By Eleni Papadimitriou, Ana Rita Neves and William Becker, European Commission’s Joint Research Centre
Indexes are powerful policy, advocacy and formulation tools. Where multidimensional concepts such as sustainable development cannot be captured by a single indicator alone, an index is able to synthesise large and complex data sets into a single measure. It can provide a big picture view and be an effective means to stimulate public debate and policy discussions.
However, the process of building an index is not straightforward, and faces many conceptual and methodological challenges. In order to help index developers in improving the reliability and transparency of their indexes, the European Commission’s Competence Centre on Composite Indicators and Scoreboards (COIN) at the Joint Research Centre (JRC) in Italy, carries out statistical audits of indexes upon request of international organisations and other European Commission services. To date, over 100 indexes, in a variety of policy domains, have received tailored recommendations from our research team at the JRC.
In 2018, the Sustainable Development Solutions Network (SDSN) reached out to the JRC to assess and audit the Sustainable Development Goals (SDG) Index. The SDSN team wanted to ensure that the index is technically sound, in order to derive accurate and meaningful results for policymakers and advocates. After several of rounds of discussion, with suggestions for improvements in terms of data characteristics, structure and methods used, the index was launched.
The JRC statistical audit of the 2019 edition of the SDG Index focused on two main issues: the statistical coherence of the structure of indicators and the impact of key modelling assumptions on the SDG Index ranking.
The uncertainty and sensitivity analyses carried out confirm that the uncertainty is manageable and allows meaningful conclusions to be drawn from the SDG Index. Nevertheless, both the aggregation method and the set of indicators do cause a modest contribution to the uncertainty. A suggestion would be to guide the conclusions that can be drawn from the SDG Index using the following information: differences of two or three places between countries cannot be taken as “significant”, whereas differences of 10 places can show a meaningful difference.
The audit identified that the main challenge on the construction of the SDG Index lays on the inverse relationship between socio-economic and environmental goals, in particular SDG12 (responsible consumption and production) and SDG13 (climate action). Also, SDG14 (life below water) and SDG15 (life on land) show no significant association with the SDG Index, meaning that the SDG index scores are not generally representative of these two goals. The negative relationship between goals is a sign of a trade-off, whereby some countries that have poor performance on SDG12 and SDG13 have good performance on all the other goals, and vice-versa. This suggests that an analysis of the underlying goals, which can reveal these trade-offs, should complement the overall index scores.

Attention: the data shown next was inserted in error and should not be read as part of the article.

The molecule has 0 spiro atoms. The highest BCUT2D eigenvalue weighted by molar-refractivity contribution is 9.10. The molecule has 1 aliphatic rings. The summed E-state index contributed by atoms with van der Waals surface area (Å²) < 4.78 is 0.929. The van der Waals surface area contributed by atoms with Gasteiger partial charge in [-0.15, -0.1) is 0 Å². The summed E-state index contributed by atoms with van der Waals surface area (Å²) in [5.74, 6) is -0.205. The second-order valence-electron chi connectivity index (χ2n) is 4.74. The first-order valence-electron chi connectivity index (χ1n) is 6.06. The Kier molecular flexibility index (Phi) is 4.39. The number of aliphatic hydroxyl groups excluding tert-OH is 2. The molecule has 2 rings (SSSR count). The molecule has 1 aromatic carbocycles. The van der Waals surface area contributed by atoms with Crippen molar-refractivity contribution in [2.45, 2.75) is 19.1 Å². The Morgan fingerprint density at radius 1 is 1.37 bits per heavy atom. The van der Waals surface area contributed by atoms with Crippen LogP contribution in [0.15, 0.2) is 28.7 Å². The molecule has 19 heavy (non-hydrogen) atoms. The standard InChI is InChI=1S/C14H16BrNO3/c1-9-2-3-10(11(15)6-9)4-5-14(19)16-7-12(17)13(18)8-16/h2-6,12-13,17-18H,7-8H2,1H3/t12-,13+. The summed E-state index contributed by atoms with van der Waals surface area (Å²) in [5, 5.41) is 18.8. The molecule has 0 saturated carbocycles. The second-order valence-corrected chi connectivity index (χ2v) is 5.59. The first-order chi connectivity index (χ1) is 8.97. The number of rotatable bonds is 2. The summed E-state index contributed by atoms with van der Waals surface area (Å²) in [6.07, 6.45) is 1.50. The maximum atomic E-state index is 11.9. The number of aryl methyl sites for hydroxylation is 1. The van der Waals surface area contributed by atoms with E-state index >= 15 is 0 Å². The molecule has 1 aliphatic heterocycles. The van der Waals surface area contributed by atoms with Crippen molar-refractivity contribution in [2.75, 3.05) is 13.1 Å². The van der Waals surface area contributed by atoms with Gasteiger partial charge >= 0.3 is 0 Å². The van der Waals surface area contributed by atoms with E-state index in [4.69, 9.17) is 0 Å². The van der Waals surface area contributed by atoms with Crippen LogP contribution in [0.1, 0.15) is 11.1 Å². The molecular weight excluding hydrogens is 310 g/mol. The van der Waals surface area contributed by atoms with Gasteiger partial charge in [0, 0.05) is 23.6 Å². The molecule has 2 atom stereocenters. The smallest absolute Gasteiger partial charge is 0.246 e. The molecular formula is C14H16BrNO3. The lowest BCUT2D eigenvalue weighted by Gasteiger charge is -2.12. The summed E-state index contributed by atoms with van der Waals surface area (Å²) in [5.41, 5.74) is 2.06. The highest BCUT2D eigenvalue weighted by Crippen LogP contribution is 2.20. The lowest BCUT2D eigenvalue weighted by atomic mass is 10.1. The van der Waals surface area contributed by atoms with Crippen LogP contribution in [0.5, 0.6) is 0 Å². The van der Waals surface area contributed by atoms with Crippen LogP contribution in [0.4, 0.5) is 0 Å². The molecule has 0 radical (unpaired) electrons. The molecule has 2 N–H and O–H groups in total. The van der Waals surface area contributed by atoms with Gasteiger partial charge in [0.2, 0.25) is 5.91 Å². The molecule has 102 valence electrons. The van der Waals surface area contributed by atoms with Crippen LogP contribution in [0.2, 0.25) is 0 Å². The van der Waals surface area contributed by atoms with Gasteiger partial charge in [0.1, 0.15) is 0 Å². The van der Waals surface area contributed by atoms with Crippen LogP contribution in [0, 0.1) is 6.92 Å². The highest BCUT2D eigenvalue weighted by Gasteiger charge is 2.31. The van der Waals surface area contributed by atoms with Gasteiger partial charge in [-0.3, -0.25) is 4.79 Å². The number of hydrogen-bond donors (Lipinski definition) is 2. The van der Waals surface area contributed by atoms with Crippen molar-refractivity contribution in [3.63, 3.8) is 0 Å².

Plotting the environmental SDGs (12, 13, 14 and 15), which present a negative or insignificant association with the overall index against all the other SDGs, shows that the top five countries of the SDG Index are actually ranked well below many other countries with lower performance on the SDG Index. Sweden, which tops the list on the SDG Index, is in 138th position for SDG12. In the other direction, the Central African Republic, which is at the bottom of the SDG Index, holds the second best position on SDG13.
The SDG Index is a noteworthy and much-needed tool which synthesises the 17 adopted SDGs into a single measure. Overall, the ranks of the SDG Index are fairly robust. The index rigorously follows the same structure of 17 goals of the 2030 Agenda for Sustainable Development. The fact that the goals are universal and highly diverse in nature makes the work of aggregating into a single number quite challenging from a statistical point of view. However, the index is complemented by dashboards, which are a very communicative and neat way to show the performance of countries at individual goal level, and help to convey the information that is left out of the overall index.
The SDG Index proposes a first-of-its-kind composite measure to track progress on SDGs at national and global level, but it is fundamental that communication of its results is accompanied by a deep understanding of its underlying components and the relationships between them.
We expect the SDG Index to be an inspirational tool for action and to contribute to the growing momentum towards the implementation of the 2030 Agenda 2030 for Sustainable Development.
Are you interested to deepen your knowledge on composite indicators and scoreboards? Then join the JRC team in the Lake Maggiore area, Italy, from 4 to 8 November 2019 for the JRC Week on Composite Indicators and Scoreboards.
About JRC: The Joint Research Centre (JRC) is the European Commission’s science and knowledge service. The JRC provides European Union and national authorities with solid facts and independent support to help tackle the big challenges facing our societies today. The JRC creates, manages and makes sense of knowledge, delivering the best scientific evidence and innovative tools for the policies that matter to citizens, businesses and governments. Twitter: @EU_ScienceHub